At the end of the guide there are inspiring examples of youth-led initiatives and, most importantly, an easy to-follow action plan to help you to develop your own biodiversity projects and conservation activities.

http://www.fao.org/docrep/017/i3157e/i3157e00.htm?utm_source=facebook&utm_medium=social+media&utm_campaign=fao+facebook

 
 
  Posted in ESD News comments  
 
 

Many consumers in Sweden want to make climate-smart choices but say that they lack the knowledge and support to do so. The Climate Right project in Uppsala, Sweden, set out to change that, by making it possible for people to measure and reduce their climate impact.

Using a free app developed for the project, participants were able to track their climate impact through their choice of food, mode of transport and way of living, encouraging them to live in a climate friendly way. The app collects a user’s consumption data, estimates their climate footprint in all consumption areas, and presents the information on the user’s screen. The Climate Right project was launched in 2015 by Sweden’s largest grocery retailer, ICA, and one of the largest housing companies, Uppsalahem.

The project proves that increased awareness about day-to-day choices has a significant effect on individual carbon footprints and can inspire people to live more sustainably.

The problem
Breaking old habits and changing ingrained behavior is difficult. In order to lessen our impact on the environment and address climate change, we all need to change how we produce and consume products and services. Many Swedes say they want to learn more about what they can do to help stop climate change but they don’t know where to begin. Many people don’t know how to cut their emissions since they don’t know how high they are or what causes them.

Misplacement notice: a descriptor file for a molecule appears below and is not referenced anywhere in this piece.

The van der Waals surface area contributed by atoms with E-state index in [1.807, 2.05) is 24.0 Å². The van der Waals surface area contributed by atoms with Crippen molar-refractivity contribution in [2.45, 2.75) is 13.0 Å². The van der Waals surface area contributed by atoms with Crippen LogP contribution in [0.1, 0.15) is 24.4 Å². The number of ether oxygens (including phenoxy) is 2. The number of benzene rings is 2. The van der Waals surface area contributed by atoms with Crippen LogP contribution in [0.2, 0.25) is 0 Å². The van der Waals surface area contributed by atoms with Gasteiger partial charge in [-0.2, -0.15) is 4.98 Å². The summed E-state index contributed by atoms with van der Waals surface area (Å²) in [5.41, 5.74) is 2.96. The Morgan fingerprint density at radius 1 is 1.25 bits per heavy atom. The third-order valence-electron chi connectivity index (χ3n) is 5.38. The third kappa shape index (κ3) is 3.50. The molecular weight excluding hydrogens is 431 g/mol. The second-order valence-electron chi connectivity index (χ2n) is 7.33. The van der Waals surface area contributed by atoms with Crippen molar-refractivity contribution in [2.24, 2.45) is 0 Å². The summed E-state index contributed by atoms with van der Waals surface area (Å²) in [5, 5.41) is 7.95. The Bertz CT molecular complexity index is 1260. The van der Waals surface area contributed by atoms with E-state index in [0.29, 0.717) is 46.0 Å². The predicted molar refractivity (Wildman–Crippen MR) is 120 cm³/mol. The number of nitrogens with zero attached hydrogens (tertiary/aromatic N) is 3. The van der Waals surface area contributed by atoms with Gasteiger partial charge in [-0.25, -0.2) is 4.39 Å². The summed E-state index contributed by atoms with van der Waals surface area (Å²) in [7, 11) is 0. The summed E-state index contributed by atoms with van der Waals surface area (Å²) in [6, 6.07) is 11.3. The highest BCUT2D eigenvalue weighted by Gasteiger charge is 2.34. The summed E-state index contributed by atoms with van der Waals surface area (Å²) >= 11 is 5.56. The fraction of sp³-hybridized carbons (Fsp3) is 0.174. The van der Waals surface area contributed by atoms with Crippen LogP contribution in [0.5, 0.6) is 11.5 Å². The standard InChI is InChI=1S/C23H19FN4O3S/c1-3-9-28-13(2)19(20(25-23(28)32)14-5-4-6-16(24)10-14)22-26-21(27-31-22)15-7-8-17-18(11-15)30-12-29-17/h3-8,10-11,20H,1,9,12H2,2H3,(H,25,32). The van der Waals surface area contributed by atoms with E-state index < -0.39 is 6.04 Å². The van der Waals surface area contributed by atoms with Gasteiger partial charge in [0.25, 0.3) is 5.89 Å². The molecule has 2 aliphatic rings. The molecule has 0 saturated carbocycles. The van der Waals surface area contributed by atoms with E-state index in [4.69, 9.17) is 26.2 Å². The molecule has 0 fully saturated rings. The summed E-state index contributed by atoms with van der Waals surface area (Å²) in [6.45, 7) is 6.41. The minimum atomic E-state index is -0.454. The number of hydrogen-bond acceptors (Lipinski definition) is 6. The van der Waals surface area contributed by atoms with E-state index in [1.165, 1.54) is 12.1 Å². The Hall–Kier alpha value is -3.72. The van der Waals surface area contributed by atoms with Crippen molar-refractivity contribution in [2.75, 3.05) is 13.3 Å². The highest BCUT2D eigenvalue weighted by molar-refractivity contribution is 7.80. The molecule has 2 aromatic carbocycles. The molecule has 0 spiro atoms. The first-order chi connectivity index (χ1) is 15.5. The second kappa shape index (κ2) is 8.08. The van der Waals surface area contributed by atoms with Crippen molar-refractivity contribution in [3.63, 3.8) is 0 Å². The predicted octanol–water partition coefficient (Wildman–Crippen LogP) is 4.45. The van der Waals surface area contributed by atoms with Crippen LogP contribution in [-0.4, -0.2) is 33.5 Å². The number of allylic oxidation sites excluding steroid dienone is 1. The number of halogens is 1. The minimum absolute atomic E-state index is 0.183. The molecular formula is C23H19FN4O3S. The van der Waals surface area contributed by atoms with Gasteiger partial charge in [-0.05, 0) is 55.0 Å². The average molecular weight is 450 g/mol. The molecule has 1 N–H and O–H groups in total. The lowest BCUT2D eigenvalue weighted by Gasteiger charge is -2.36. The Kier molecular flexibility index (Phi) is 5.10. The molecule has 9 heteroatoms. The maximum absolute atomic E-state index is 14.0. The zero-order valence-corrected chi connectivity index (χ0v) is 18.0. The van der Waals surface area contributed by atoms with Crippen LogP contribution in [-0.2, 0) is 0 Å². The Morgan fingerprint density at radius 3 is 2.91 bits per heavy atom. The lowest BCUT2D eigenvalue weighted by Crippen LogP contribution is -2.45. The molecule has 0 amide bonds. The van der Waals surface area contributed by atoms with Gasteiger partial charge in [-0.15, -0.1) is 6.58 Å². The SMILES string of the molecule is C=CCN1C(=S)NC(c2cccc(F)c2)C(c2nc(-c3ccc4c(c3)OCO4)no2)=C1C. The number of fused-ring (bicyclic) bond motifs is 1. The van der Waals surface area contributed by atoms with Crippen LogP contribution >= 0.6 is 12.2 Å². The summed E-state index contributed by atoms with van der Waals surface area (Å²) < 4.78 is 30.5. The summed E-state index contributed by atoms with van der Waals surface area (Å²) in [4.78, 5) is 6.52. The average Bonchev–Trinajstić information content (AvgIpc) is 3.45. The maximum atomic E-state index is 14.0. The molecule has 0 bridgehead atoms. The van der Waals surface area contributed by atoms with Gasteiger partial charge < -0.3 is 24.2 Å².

The solution
In March 2015, the residents of one of Uppsalahem’s apartment buildings were invited to test the Climate Right app for six months, receive a variety of climate-friendly services and offers, and learn how to limit their climate impact....

The results

  • Participants cut their home, food, and transportation emissions by 31%, on average.
  • Each participant in the Climate Right project reduced their CO2 emissions by 1.6 tonnes. If all Swedes were to do the same, it would equal approximately 16 million tonnes of CO2 – which is more than half of the half of the 30 million tonnes of emission reductions Sweden is targeting for 2020.
  • Transportation was where participants were able to make the biggest impact – decreasing their collective emissions 58%.
  • 53% of the participants report that they have made changes to reduce their climate footprints that have led to cost savings.

Read more on the results of this inspiring initative:

http://klimatratt.se/wp-content/uploads/2015/12/Publik-slutrapport-Klimatr%C3%A4tt_engelsk_h%C3%B6guppl%C3%B6st.pdf

 

Unfortunately, so far (Nov 2016) the application existe only in Swedish languge. Let's hopeit will be soon available in English...

 
 
  Posted in ESD News comments  
 
 

On 4 November 2016, the Paris Climate Change Agreement came into force — just three days before the official opening of the 22nd Conference of Parties to the United Nations Framework Convention on Climate Change (COP22) in Marrakech, Morocco.

The speed of this entry into force speaks to the urgency of the issues at stake. The name of the game is clear — we need to move from paper to action as quickly as possible.

Mitigating the impacts of climate change calls for new efforts to contain emissions and prevent further drastic consequences, which we have seen affecting women and men in societies across the world, including migrants and refugees. It calls also for a new focus on reducing vulnerabilities and building resilience. For this, we need greener economies, greener legislation, greener policies.

But, most of all, to underpin all of these efforts, we need greener societies. To succeed, fundamentally, we need green citizens.

This is why translating promises into reality must start in the classrooms. Education is the red thread tying together the Paris Agreement with the other historic agreement of 2015, the 2030 Agenda for Sustainable Development.

Read the whole article of Irina Bokova, UNESCO: http://www.huffingtonpost.com/irina-bokova/climate-change-in-the-classrooms_b_12899800.html


 
 
  Posted in ESD News comments